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Product Details

  • ISBN-13: 9780062079619
  • Publisher: HarperCollins Publishers
  • Publication date: 9/16/2014
  • Pages: 512
  • Sales rank: 481,860
  • Product dimensions: 5.31 (w) x 8.00 (h) x 0.79 (d)

Meet the Author

Simon Winchester

Simon Winchester is the acclaimed author of many books, including The Professor and the Madman, Atlantic, The Man Who Loved China, A Crack in the Edge of the World, and Krakatoa. In 2006, Mr. Winchester was made an officer of the Order of the British Empire (OBE) by Her Majesty the Queen. He lives in western Massachusetts.

Biography

One of the leading practitioners of the offbeat, narrative nonfiction genre The New York Times affectionately calls "cocktail-party science," Simon Winchester studied geology at Oxford, worked on offshore oil rigs, and traveled extensively before settling into a writing career. For twenty years, he worked as a foreign correspondent for the Guardian, augmenting his income by writing articles and well-written but little-read travel books. Then, an obscure footnote in a book he was reading for sheer recreation sparked the idea of a lifetime.

The book in question was Jonathon Green's Chasing the Sun: Dictionary Makers and the Dictionaries They Made, and the footnote read, "Readers will of course be familiar with the story of W.C. Minor, the convicted, deranged, American lunatic murderer, contributor to the OED." Immediately, Winchester knew he had stumbled on a real story, one filled with drama, intrigue, and human interest. Published in 1998, The Professor and the Madman: A Tale of Murder, Insanity and the Oxford English Dictionary was an overnight success, garnering rave reviews on both sides of the pond, and remained on The New York Times hardcover bestseller list for more than a year.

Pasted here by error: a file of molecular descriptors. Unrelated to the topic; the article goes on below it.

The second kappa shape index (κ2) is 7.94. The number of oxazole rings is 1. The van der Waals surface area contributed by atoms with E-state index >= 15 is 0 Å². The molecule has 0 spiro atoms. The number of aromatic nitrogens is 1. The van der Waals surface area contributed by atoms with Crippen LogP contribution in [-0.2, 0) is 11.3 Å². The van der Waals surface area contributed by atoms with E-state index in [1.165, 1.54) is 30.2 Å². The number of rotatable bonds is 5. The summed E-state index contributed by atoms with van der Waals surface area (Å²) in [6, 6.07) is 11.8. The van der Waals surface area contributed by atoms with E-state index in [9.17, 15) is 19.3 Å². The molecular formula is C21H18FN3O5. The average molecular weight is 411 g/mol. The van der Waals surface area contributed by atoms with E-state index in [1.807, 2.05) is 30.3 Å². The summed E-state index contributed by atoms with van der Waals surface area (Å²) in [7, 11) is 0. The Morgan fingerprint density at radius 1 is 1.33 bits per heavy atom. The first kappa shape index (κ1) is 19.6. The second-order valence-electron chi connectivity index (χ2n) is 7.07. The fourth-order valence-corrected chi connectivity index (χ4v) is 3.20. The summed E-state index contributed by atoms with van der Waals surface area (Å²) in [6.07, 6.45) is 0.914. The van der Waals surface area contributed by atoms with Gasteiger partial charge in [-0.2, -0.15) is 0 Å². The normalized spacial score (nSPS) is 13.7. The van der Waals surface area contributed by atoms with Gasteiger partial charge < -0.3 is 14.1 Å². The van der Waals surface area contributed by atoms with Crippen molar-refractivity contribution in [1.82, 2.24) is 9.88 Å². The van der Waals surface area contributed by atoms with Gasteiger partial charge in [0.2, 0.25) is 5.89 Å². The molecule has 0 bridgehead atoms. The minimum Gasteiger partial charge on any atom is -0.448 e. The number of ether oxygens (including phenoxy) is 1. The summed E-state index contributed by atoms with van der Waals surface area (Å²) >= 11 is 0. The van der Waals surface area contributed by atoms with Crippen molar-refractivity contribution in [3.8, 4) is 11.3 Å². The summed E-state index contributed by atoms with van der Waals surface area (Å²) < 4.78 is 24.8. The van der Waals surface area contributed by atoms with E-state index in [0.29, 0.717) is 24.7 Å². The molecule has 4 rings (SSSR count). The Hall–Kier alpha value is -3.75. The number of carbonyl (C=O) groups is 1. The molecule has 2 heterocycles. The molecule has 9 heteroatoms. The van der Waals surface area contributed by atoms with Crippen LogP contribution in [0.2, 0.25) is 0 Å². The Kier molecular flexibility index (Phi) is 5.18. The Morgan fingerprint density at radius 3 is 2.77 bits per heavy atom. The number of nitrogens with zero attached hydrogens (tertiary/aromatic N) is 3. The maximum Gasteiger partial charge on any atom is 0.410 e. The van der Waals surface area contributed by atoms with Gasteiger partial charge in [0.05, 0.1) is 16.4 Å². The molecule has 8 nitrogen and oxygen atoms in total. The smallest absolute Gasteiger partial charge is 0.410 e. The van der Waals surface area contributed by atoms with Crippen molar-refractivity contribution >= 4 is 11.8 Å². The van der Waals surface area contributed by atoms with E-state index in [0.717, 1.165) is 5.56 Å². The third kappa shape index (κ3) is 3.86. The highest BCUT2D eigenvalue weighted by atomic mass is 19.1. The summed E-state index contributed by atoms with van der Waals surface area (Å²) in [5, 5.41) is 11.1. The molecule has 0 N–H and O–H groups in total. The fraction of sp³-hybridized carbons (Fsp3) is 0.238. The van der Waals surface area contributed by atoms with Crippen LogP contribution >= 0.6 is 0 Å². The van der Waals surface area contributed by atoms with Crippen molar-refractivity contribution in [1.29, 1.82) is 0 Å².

Fueled by curiosity, passion, and a journalist's instinct for what makes "good copy," Winchester has gone on to explore the obscure, arcane, and idiosyncratic in blockbusters like The Map that Changed the World, Krakatoa, and The Man Who Loved China. Coincidentally, his subjects have placed him squarely in the forefront of the new wave of nonfiction so popular at the start of the 21st century. In an interview with Atlantic Monthly, Winchester explained the phenomenon thusly: ""It shows, I think, that there is deep, deep down -- but underserved for a long time -- an eagerness for real stories, real narratives, about rich and interesting things. We -- writers, editors -- just ignored this, by passed this. Now we are tapping into it again."

Good To Know

Winchester once spent three months looking at whirlpools on assignment for Smithsonian magazine.

He once wrote a letter to the editor of The New York Times to correct a factual error in an article about where the millennium would first hit land on the morning of Jan. 1, 2000. (It was the island of Tafahi, not the coral atoll Kirabati.)

He reportedly loves the words "butterfly" and "dawn."

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    1. Hometown:
      New York; Massachusetts; Scotland
    1. Date of Birth:
      September 28, 1944
    2. Place of Birth:
      London, England
    1. Education:
      M.A., St. Catherine’s College, Oxford, 1966
    2. Website: